Friday, October 22, 2010

Hereafter' asks the eternal questions | Tulsa World

'Hereafter' asks the eternal questions

By MICHAEL SMITH World Scene Writer
Published: 10/22/2010  2:18 AM
Last Modified: 10/22/2010  4:56 AM

What happens after that moment that a person dies?

Is that it? Is there more? That certainly qualifies as one of society’s “big questions.” Director Clint Eastwood, speaking at a recent press conference, wants to ensure people that his new film, “Hereafter,” is about big questions. The film is not about answers. “It raises a lot of questions, but that’s where it ends,” Eastwood said of his 31st film directing effort, which follows three characters who explore their own mortality and that of others.

“It’s up to the audience to meet you halfway and think about it in terms of their own lives and what experiences they might have had.

The film opens Friday and portrays the experiences of three characters that ultimately intersect: An American man (played by Matt Damon) has an unwanted psychic connection to the dead; a French journalist (Cecile de France) has a near-death experience during a tsunami that changes her way of thinking; a London youth feels lost after the death of his twin brother.

"We don't know what's on the other side, but on this side, it's final," Eastwood said outside of the press conference. "People have their beliefs about what's there or what's not there, but those are all hypotheticals. Nobody knows until you get there."

He said he was intrigued by screenwriter Peter Morgan ("The Queen") weaving in real events (the 2004 tsunami in Indonesia, the 2005 London terrorist bombings) and by the fact that the story was not a faith-based project.


had a spirituality about it, but it wasn't tied in with any particular organized religious thought," Eastwood said of Morgan's script. "Whether you believe in an afterlife or some after-death experience, whether that's happened or not, I don't know.

"It's a fantasy and whether there is something like that, well, that would be terrific, (but) it remains to be seen."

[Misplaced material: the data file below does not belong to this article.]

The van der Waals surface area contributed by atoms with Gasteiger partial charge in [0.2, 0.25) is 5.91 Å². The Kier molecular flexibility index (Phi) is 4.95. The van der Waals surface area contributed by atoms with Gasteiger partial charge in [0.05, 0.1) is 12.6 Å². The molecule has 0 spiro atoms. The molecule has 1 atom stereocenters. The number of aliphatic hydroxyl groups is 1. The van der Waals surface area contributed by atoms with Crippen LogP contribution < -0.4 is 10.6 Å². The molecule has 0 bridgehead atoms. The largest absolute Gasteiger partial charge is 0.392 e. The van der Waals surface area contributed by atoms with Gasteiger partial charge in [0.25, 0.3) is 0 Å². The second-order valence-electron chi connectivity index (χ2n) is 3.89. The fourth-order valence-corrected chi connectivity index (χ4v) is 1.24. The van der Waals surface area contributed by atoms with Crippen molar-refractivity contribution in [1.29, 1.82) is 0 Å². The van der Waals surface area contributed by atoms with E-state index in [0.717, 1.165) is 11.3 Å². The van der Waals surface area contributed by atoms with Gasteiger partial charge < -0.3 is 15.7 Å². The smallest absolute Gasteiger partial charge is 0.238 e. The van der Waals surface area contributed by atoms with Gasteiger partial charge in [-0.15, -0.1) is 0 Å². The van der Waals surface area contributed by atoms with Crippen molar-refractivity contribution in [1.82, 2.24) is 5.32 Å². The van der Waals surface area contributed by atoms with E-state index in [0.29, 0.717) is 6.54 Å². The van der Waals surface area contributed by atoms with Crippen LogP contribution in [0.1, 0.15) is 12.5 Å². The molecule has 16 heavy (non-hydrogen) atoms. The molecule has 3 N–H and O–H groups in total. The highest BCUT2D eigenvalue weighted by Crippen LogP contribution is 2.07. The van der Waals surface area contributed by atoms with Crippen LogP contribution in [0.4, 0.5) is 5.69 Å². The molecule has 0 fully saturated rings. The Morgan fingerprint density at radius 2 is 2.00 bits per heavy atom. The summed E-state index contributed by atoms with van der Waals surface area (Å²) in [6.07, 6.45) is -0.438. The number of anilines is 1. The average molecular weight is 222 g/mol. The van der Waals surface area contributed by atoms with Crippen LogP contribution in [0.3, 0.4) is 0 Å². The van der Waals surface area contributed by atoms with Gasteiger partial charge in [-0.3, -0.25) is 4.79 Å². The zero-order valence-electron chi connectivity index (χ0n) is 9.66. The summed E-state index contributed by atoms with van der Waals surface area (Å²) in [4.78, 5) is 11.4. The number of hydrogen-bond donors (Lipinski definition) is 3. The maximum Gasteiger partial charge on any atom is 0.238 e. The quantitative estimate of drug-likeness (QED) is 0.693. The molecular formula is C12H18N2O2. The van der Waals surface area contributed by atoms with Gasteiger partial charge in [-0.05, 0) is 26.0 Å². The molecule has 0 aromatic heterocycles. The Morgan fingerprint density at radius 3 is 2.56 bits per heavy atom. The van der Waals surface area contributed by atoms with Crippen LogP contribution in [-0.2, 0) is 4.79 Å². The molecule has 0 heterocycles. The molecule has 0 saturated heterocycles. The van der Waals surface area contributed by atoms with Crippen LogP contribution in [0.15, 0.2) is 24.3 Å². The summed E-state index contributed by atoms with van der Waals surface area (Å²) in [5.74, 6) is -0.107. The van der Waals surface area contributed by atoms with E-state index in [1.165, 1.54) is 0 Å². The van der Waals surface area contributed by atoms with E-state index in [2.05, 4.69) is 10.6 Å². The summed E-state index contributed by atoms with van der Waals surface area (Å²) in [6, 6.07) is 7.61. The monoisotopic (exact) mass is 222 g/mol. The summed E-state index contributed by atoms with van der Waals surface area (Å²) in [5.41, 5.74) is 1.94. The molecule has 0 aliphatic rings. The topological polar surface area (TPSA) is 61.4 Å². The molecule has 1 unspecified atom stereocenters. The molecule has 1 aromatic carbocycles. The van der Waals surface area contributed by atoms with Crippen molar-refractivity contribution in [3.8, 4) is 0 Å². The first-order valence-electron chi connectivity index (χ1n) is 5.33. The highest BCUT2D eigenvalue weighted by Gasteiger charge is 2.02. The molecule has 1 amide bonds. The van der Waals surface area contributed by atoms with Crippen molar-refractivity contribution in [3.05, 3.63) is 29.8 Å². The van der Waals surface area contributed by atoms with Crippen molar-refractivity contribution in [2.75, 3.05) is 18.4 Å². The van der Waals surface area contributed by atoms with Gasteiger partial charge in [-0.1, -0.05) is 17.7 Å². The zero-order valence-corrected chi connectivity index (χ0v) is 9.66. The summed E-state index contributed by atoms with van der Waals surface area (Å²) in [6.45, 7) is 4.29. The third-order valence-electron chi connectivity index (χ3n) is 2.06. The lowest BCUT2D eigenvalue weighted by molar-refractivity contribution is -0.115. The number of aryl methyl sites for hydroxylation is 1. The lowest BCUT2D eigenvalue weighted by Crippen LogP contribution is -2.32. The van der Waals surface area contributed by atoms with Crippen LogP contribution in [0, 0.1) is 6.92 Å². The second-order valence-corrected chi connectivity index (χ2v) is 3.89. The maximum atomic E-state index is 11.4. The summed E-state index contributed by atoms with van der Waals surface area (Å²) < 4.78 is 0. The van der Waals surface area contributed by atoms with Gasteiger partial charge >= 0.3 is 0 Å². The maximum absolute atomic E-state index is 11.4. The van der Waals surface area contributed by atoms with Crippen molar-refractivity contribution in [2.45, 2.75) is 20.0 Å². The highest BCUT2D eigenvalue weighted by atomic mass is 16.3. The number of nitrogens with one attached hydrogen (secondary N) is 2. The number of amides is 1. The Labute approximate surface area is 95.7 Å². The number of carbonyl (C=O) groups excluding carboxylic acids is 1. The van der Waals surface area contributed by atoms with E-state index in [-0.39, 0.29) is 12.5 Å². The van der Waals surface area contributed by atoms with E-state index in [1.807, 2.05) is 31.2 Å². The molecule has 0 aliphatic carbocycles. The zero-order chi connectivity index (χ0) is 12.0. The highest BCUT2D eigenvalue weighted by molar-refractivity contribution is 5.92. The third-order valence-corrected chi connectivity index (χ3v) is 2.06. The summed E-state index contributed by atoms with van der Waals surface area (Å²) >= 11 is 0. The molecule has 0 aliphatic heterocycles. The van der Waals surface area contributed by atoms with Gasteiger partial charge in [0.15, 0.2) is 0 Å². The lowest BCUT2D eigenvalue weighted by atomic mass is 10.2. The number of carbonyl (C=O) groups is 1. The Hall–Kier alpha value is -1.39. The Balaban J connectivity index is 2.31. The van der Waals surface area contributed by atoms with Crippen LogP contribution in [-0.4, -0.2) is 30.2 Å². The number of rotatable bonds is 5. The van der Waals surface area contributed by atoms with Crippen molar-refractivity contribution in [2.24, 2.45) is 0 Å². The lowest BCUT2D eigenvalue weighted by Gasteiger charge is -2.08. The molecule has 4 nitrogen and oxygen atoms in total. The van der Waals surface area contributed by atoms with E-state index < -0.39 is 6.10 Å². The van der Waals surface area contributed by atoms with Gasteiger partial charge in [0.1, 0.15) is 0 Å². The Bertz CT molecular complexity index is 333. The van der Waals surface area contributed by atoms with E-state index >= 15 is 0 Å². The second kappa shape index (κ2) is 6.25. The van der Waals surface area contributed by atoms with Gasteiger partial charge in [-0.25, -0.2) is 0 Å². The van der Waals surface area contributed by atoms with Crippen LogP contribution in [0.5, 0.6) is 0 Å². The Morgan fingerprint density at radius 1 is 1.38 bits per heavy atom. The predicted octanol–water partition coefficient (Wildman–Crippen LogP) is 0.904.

Morgan said he wrote from an angle of "irreligious enlightenment, (as) I don't have any religious belief in an afterlife." Rather, he was moved by reading one woman's journalistic, investigative search for answers after her sister died of breast cancer.

"We have so much understanding of what goes on prior to birth, and we have so little idea of what goes on after death," Morgan said at the press conference. He joined Eastwood in stressing that filmgoers shouldn't look to the film as having "some scoop here" about what comes after death.

"That's not what the film is. It's really a story of inquiring curiosity, and a feeling of incompleteness and living with mystery. (It's) something that unites all of us, like nothing other than birth, and we're going to do it all alone."

While his new film naturally induces a contemplation of life and death, Eastwood said it didn't happen for him at age 21 in 1950, when he was in a military plane that crashed into the Pacific Ocean north of San Francisco.

"As I was going in, I kept thinking about, 'Should I be thinking about my demise?' but all I could think about, as I saw some lights in the city is, 'There's somebody in there having a beer, sitting next to a fireplace, and I really want to be in there.' But there was no sense of fate."

At age 80, don't talk to Eastwood about retirement, much less what happens after death. He has no interest in meeting either fate anytime soon.

He referenced Manoel de Oliveira, the Portuguese film director who turns 102 in December and continues to make movies.

"I plan to do the same thing," said Eastwood, who seems to get better with age, providing his audience with a big answer to perhaps the most important question on this day.

Original Print Headline: Asking the eternal questions in 'Hereafter'

Michael Smith 581-8479

Reading the comments on the original page, I feel so sorry for all those people who deny God and a "Hereafter!" What kind of a life can you lead if there is no hope for it to continue on later when we die? Does not believing or at least saying there is no heaven or hell, allow a person to do whatever he or she wants now and not have to be rewarded for our actions later. Is there no judgement? The world has certainly become very atheistic but like Our Lady says in her apparitions: "Believe in God!" And I say, don't wait for your death to believe because then it's too late. But God, being all merciful, wants us all to be with Him in heaven. That's why He created us! He will not abandon us, so God is going to soon correct the conscience of the world with a divine intervention: The Warning or Illumination is coming soon. The Saints have prophesied it and so has Our lady in many of her apparitions. It will be supernatural; it will be scary; some may die from a heart attack over it, but after it is over, everyone will believe in God; atheism will be a thing of the past! Hang in there, fellow believers, be at peace+
Deacon John

Posted via email from deaconjohn's posterous